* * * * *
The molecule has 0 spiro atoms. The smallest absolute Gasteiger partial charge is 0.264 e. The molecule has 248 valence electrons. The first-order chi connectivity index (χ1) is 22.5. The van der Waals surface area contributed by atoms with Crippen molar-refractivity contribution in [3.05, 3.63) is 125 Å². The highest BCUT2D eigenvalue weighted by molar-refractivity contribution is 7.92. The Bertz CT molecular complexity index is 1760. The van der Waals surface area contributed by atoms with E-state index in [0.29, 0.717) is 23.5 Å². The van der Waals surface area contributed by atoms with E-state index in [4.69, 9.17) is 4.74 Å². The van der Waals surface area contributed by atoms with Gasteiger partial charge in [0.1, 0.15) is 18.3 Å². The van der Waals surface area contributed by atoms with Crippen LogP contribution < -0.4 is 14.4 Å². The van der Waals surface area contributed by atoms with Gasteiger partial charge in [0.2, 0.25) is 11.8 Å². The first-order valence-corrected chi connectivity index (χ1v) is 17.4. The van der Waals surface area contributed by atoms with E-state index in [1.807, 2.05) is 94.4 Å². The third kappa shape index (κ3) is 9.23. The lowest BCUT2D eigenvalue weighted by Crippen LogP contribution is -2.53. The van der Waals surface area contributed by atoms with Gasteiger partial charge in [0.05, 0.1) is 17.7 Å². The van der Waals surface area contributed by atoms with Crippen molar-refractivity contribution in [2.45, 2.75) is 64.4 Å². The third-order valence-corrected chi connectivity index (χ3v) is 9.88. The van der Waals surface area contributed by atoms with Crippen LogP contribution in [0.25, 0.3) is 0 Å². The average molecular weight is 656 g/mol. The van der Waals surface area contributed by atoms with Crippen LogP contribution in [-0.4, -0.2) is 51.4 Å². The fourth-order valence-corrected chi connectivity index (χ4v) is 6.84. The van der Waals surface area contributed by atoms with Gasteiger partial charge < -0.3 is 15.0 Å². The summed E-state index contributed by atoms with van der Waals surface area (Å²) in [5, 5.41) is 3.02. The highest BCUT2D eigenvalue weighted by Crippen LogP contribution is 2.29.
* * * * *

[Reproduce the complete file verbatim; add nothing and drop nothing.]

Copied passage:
The molecule has 0 spiro atoms. The smallest absolute Gasteiger partial charge is 0.264 e. The molecule has 248 valence electrons. The first-order chi connectivity index (χ1) is 22.5. The van der Waals surface area contributed by atoms with Crippen molar-refractivity contribution in [3.05, 3.63) is 125 Å². The highest BCUT2D eigenvalue weighted by molar-refractivity contribution is 7.92. The Bertz CT molecular complexity index is 1760. The van der Waals surface area contributed by atoms with E-state index in [0.29, 0.717) is 23.5 Å². The van der Waals surface area contributed by atoms with E-state index in [4.69, 9.17) is 4.74 Å². The van der Waals surface area contributed by atoms with Gasteiger partial charge in [0.1, 0.15) is 18.3 Å². The van der Waals surface area contributed by atoms with Crippen LogP contribution < -0.4 is 14.4 Å². The van der Waals surface area contributed by atoms with Gasteiger partial charge in [0.2, 0.25) is 11.8 Å². The first-order valence-corrected chi connectivity index (χ1v) is 17.4. The van der Waals surface area contributed by atoms with E-state index in [1.807, 2.05) is 94.4 Å². The third kappa shape index (κ3) is 9.23. The lowest BCUT2D eigenvalue weighted by Crippen LogP contribution is -2.53. The van der Waals surface area contributed by atoms with Gasteiger partial charge in [0.05, 0.1) is 17.7 Å². The van der Waals surface area contributed by atoms with Crippen molar-refractivity contribution in [2.45, 2.75) is 64.4 Å². The third-order valence-corrected chi connectivity index (χ3v) is 9.88. The van der Waals surface area contributed by atoms with Crippen LogP contribution in [0.25, 0.3) is 0 Å². The average molecular weight is 656 g/mol. The van der Waals surface area contributed by atoms with Crippen LogP contribution in [-0.4, -0.2) is 51.4 Å². The fourth-order valence-corrected chi connectivity index (χ4v) is 6.84. The van der Waals surface area contributed by atoms with Gasteiger partial charge < -0.3 is 15.0 Å². The summed E-state index contributed by atoms with van der Waals surface area (Å²) in [5, 5.41) is 3.02. The highest BCUT2D eigenvalue weighted by Crippen LogP contribution is 2.29.